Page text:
Ernie Moss was a born and bred Chesterfield gentleman who went on to become a Chesterfield FC legend. He's played for and managed many football teams during his 39 year footballing career, but he was best known for scoring 192 Spireite goals, which is still an unbeaten club record for his home town club. However, Ernie's natural born skill of the game came at a price, as in 2014 he was diagnosed with a rare form of frontotemporal dementia which his family believe came from years of heading the heavy old school leather footballs. Since his diagnosis there have been many charity football games and events held to help raise awareness and funds to find a cure to this horrible disease.
As a photographer (but more so as a CFC fan), I first became involved with the Moss family back in 2016 photographing his “Once Upon a Smile” charity football game at our ground and to be honest, it has been an honour and an absolute pleasure to have photographed him.
So, who was Ernie Moss?
First and foremost he was a proud family man. In addition to that he was a phenomenal footballer with skill and integrity. But If you are from Chesterfield, then you will already have known that. If you haven't though, then let me introduce you to him.
Ernie (or Ernest Moss, to give him his full name) was born on 19th October 1949 in Hollingwood, Chesterfield. From an early age Ernie showed a raw talent with a ball, so much so at age 17 he was signed by Chesterfield Football Club from his local tube works team. Ernie's position was always up front as a striker where he started the first of his seventeen CFC games that season against Bradford in October 1968. In his debut year Ernie helped the Spireites go on to win the Northern League Cup, so he clearly made an immediate impact to his home town team. This was the first of three spells at Chesterfield over his long career spanning three decades. His first chapter at the club was the longest, lasting 7 years from 1968 until 1975. Ernie played 271 games and scored an impressive 95 goals, many with his head. But we will come back to this later.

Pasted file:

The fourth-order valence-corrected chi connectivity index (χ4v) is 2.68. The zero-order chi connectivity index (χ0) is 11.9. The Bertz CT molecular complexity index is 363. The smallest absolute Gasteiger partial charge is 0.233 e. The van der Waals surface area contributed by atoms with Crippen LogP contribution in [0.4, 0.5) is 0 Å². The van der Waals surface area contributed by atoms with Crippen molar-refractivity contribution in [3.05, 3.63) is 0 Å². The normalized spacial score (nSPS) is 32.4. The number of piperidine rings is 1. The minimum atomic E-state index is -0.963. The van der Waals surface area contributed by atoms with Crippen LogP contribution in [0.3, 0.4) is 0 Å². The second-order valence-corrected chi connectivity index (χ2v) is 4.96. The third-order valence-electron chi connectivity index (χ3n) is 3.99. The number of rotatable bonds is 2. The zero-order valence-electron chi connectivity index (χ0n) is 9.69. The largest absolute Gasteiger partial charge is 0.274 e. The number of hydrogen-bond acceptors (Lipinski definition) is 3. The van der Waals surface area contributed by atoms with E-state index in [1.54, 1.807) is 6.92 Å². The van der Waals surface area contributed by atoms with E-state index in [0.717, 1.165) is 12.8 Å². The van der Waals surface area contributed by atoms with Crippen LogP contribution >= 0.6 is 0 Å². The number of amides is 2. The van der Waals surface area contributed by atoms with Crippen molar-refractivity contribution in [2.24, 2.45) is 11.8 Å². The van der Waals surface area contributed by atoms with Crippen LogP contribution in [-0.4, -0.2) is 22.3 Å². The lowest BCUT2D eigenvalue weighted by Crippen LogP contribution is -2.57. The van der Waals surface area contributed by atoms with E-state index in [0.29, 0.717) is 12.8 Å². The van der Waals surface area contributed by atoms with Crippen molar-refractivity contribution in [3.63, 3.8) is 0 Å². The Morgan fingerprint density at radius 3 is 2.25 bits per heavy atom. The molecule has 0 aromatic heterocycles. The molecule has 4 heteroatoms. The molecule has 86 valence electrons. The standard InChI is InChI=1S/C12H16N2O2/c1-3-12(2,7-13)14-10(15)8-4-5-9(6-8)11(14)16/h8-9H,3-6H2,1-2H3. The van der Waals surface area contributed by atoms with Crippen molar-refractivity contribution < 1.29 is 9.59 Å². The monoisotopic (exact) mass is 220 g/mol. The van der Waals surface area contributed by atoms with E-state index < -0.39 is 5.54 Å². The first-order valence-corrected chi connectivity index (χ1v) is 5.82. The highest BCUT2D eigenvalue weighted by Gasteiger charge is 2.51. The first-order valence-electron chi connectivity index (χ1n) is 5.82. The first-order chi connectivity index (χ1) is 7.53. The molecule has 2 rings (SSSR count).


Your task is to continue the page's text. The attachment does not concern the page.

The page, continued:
During his time at Saltergate, Chesterfield's home ground, Ernie married his wife Jenny in 1971. They went on to have two daughters Nikki and Sarah.
After a few season's away from Chesterfield playing for Peterborough Town and Mansfield Town Ernie returned to Saltergate in 1979. Ernie's goals helped Chesterfield secure the 1981 Anglo-Scottish Cup and nearly got Chesterfield promoted too that season. Sadly though, due to a pay dispute Ernie rejected an offer of a new contract and decided to leave the club and play his football for Port Vale in the June of 1981.
Fast forward five years (after playing for Lincoln City and Doncaster Rovers) Chesterfield's manager John Duncan brought him back to Saltergate for a third and final time. Here Chesterfield went on to win the 1984/85 Fourth Division. Ernie's goals, many of which were headers, helped the club achieve promotion but being a prolific header of the ball would unfortunately come back to haunt him and his family.
After this however, it turned out to be Ernie's final chapter for Chesterfield as, he would later be sold to Stockport County, where he played one season there before moving onto Scarborough FC. Ernie's last goals were scored while he was out on loan at Rochdale where he netted in his final two goals. After this, Ernie decided to retire from full-time football.